Kelly, PACE’s Academic Advisor, and I had the opportunity to attend the first Academic Integrity Inter-Institution Meeting last week. It was well attended, with representatives of every post-secondary institution in the province coming to the University of Manitoba to take in the day. The group included faculty, administration, and instructors, including one of our own PACE instructors!
Two poignant questions were asked right at the outset: why do students cheat and what do instructors do that allows cheating to occur. Both are interesting questions that should give pause to any instructor involved in teaching in a graded environment.
When learning to be a manager, one of the lessons around people and mistakes is to learn to adjust your thinking and not assume the staff person deliberately did something wrong. The same goes for teaching, few, if any students, set out in their academic careers to cheat or plagiarize. Why then does it happen? We may never know the definitive answer; there is lots of speculation that it may be due to the pressures of school, a desire to succeed, a failure to learn the material, or many other reasons.
This relates to the second issue: what do instructors do to that encourages cheating? Instructors need to consider why it would occur in their particular course and take steps to address the ‘why’, help students overcome obstacles to learning or a desire to take a shortcut. Instructors can look at the course load, how it is laid out, the work expectations, how the material is being presented, and, in our full time programs, how that relates to other course loads.
As instructors, we can prevent academic misconduct by regularly changing questions or assignments. This helps prevent papers from being reused between course offerings, or papers being obtained from those with access to publisher databases.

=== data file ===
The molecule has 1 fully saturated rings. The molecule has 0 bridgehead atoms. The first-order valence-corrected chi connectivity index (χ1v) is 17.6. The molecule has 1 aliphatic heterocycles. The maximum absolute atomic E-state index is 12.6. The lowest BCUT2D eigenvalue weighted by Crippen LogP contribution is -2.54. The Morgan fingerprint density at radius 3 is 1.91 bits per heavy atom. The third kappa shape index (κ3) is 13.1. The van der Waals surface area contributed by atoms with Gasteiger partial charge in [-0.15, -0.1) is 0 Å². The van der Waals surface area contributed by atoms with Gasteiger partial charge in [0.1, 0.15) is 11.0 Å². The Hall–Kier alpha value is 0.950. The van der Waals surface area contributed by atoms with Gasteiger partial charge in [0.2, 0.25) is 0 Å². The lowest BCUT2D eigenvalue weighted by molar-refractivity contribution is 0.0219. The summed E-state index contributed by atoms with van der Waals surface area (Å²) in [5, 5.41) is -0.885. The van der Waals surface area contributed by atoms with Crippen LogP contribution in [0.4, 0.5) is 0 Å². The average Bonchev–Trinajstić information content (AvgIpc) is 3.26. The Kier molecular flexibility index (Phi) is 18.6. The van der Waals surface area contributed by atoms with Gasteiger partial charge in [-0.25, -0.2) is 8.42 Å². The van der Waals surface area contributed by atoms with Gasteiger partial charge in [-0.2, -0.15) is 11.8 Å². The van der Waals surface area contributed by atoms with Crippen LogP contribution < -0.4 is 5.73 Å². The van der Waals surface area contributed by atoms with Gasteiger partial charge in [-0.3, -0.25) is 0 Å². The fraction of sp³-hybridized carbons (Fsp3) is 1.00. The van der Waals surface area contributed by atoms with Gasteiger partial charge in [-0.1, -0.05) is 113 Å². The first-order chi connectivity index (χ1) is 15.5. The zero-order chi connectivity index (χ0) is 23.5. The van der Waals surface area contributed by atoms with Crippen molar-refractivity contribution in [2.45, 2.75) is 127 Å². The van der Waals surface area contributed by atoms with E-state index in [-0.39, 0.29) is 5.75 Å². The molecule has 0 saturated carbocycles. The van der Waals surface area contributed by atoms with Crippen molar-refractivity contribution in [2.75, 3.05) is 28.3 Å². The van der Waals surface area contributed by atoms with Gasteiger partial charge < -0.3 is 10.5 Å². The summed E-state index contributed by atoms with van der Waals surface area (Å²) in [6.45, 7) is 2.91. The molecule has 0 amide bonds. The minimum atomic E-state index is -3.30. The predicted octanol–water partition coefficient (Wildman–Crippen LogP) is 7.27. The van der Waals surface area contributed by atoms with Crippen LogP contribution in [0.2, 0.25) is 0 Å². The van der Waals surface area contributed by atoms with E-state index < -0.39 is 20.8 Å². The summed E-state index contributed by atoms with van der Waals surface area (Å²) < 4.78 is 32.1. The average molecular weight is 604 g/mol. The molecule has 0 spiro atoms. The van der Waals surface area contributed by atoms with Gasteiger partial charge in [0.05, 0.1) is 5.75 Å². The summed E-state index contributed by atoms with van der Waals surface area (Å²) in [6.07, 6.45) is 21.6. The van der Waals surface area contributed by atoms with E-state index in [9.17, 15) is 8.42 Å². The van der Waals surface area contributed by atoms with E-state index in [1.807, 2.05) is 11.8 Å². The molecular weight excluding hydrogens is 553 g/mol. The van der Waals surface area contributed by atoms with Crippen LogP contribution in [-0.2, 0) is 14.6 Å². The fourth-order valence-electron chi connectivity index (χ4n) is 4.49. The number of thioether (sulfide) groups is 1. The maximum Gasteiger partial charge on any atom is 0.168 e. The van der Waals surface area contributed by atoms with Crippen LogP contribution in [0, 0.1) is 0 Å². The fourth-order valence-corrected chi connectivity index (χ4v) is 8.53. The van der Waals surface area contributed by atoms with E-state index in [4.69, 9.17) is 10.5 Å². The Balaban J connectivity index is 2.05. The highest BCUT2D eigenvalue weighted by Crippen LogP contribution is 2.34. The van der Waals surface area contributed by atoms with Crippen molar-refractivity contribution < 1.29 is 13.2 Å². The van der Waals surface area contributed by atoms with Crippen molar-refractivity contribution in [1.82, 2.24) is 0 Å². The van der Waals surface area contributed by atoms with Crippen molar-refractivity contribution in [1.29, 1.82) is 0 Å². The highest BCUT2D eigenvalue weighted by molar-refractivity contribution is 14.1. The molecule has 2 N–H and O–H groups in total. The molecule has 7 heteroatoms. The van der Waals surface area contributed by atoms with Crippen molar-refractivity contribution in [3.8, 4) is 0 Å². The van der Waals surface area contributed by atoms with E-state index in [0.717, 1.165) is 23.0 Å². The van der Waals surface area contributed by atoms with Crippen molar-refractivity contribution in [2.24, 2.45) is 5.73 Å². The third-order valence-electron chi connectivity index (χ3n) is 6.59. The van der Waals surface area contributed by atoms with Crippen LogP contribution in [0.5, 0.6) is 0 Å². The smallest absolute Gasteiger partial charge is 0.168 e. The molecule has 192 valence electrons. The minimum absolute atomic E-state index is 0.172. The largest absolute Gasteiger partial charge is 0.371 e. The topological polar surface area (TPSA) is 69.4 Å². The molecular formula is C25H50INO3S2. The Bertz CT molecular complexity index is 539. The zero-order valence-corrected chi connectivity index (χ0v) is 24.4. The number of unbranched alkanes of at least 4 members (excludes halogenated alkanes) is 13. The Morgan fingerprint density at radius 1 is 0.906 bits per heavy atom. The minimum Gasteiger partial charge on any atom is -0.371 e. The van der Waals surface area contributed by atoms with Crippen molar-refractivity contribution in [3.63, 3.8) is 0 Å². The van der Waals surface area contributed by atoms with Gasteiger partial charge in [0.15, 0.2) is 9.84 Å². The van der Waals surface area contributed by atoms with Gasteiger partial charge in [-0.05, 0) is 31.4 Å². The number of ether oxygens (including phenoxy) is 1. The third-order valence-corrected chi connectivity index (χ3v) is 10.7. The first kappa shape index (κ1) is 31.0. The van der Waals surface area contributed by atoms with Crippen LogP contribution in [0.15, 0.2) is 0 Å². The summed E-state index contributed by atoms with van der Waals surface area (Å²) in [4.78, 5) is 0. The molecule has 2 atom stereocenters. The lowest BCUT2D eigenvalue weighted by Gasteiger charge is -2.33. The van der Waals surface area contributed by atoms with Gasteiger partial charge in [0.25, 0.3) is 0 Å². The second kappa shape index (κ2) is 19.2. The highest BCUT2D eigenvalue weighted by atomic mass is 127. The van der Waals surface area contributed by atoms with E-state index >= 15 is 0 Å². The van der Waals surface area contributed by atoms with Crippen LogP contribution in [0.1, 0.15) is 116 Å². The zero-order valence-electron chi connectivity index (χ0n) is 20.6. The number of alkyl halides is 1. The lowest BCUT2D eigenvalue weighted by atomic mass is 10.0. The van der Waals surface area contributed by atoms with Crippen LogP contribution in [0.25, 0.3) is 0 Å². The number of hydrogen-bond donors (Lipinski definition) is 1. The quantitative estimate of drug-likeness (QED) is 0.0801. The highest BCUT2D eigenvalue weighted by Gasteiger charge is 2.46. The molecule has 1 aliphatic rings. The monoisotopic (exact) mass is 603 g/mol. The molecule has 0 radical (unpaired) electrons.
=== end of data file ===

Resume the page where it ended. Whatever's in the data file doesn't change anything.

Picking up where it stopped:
Equally important, instructors cannot turn a blind eye. Instructors need to be engaged in preventing academic misconduct within their classroom to prevent it happening. It is a preventative strategy about not only that one course, but the whole program, as students learn that cheating or plagiarism is not allowed in the program, and is not just one or two instructors, but that academic integrity is a program wide expectation.
On the first day of class, instructors should address academic integrity by referencing and summarizing the University of Winnipeg’s academic policy, and revisit this when the first assignment is given. This constant reinforcement of the message provides an opportunity for students to hear the message repeatedly – and repetition is a key component in learning theory.
The University’s academic integrity policies are available through Nexus, or here:
When academic misconduct does occur, instructors need to immediately address it. Plagiarism or cheating cannot be ignored. To ignore it is to condone it.
If anyone instructor needs assistance with the process or understanding the policy, they can always reach out to me.